Once the kneading of the abdomen isover, follow up by tapotement with both hands cupped or use the knuckles of the hand. Vibration may also be employed. The patient could also be asked to do some gymnastic exercises for strengthening the walls of the abdomen. Since blood pressure increases during abdominal manipulation, patients with hypertension should avoid abdominal massage. Massage should also be avoided in cases where there has been recent bleeding in the lungs, the stomach or the brain.

Chest Massage :

Chest massage is helpful in many ways. It strengthens the chest muscles, increases circulation and tones up the nervous system of chest, heart and lungs. It is especially recommended in weakness of the lungs,palpitation and organic heart disorders. Bust and mammary glands can be developed by proper massage.

The patient is made to lie on the back with the arms at the sides. The masseur starts manipulating the chest by means of strokes with both hands on each side of the breast bone. A circular motion is formed by the movement made up and down, moving down the chest. Next the muscle kneading is done by picking up the skin and muscles with both hands. Treatment is given to both sides of the chest likewise. Circular kneading is next done by placing one hand on each side of the breast bone and making the circular motion outward towards the side.

Tapotement follows by hacking and slapping.

Massage of Back :

The purpose of the massage of the back is to stimulate the nerves and circulation for treating backache, rheumatic afflictions of the back muscles, and for soothing the nervous system.

The patient is made to lie down with the arms at the sides. The masseur effleurages the back from the shoulders downwards using both hands on each side of the spine. Stroking is done from the sacrum upward. Friction follows with each hand at the sides of the spine going down slowly. Next, kneading by muscle picking is done with squeezing. Alternate rapid pushing and pulling movement of the hands sliding down the spine. Circular kneading should also be done.

The treatment should end by slapping, hacking and cupping on each side of the spine. Gentle stroking and light kneading of the back is relieving and soothing. Percussion and vibration result into stimulating experience. Vibration of the end of spine benefits the sacral nerves and pelvic organs. It is recommended in constipation, hemorrhoids, weakness and congestion of the bladder and sexual organs.

Massage of the Throat :

This helps to overcome headache, sore throat and catarrh of the throat. The patient is made to throw his head back. The masseur places palms of both hands on sides of neck with thumbs under the chin, and fingers under the ears. A downward stroke is next made towards the chest over the jugular veins. Do not exert heavily on the jugular veins.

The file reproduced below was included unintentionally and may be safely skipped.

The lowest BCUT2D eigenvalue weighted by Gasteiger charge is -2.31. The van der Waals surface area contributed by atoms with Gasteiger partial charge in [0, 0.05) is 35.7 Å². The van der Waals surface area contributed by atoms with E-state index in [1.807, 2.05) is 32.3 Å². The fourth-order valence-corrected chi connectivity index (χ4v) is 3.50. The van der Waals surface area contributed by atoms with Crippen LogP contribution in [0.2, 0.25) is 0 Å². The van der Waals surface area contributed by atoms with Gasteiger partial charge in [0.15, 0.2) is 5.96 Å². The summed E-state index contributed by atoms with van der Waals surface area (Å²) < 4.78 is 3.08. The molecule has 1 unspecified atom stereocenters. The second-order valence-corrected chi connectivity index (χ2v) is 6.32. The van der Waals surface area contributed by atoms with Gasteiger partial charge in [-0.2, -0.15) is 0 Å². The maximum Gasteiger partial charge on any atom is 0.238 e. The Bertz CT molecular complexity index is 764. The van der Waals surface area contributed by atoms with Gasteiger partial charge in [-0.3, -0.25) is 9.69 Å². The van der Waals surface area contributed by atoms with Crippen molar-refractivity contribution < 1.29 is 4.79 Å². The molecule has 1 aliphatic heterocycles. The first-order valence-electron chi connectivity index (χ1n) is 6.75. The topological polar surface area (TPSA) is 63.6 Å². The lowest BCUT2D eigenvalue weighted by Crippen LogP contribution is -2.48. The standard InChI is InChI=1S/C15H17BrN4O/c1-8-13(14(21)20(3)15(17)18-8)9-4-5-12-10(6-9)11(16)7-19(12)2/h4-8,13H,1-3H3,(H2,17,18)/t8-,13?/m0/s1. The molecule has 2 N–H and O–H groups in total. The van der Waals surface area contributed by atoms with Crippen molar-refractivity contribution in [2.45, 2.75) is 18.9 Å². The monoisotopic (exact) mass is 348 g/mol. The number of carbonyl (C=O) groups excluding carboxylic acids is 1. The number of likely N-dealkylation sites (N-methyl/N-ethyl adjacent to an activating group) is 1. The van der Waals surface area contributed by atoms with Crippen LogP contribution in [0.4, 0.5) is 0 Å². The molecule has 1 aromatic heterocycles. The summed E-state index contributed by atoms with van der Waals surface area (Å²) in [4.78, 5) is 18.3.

Repeat several times.

Sleep : Restorative of Tired Body and Mind

In Nature Cure and Natural Methods Of Treatment on December 6, 2007 at 5:03 am

Sleep is one of nature’s greatest inventions and blessings of life. It is a periodic rest of the body which is absolutely essential for its efficient functioning. It has been called ” most cheering restorative of tired bodies. “

Sleep is the indispensable condition to the recuperation of energy. We go to bed fatigued and get up refreshed. Sleep repairs the wear and tear of the body and mind incurred during waking hours. Nothing is so restorative to the nerves as sound and uninterrupted sleep. Sleep is thus a vital element in a total way of life. It is a basic need in man’s mental as well as physical life.

During sleep most of the functions of the body are carried on at the lowest level possible in health. Heat production is from 10 to 15 per cent below the basal level. The mechanism regulating the body temperature are less sensitive than in the waking state and are depressed by 0.5 to 1.0 degree F. The rate of the heart is reduced by 10 to 30 beats per minute and a decline in blood pressure of about 20 mm occurs in quiet restful sleep. The urine volume is considerably reduced, but its concentration in solids is increased. The tone of all the skeletal muscles is lessened. The eyes are usually rolled upward and the pupils constricted.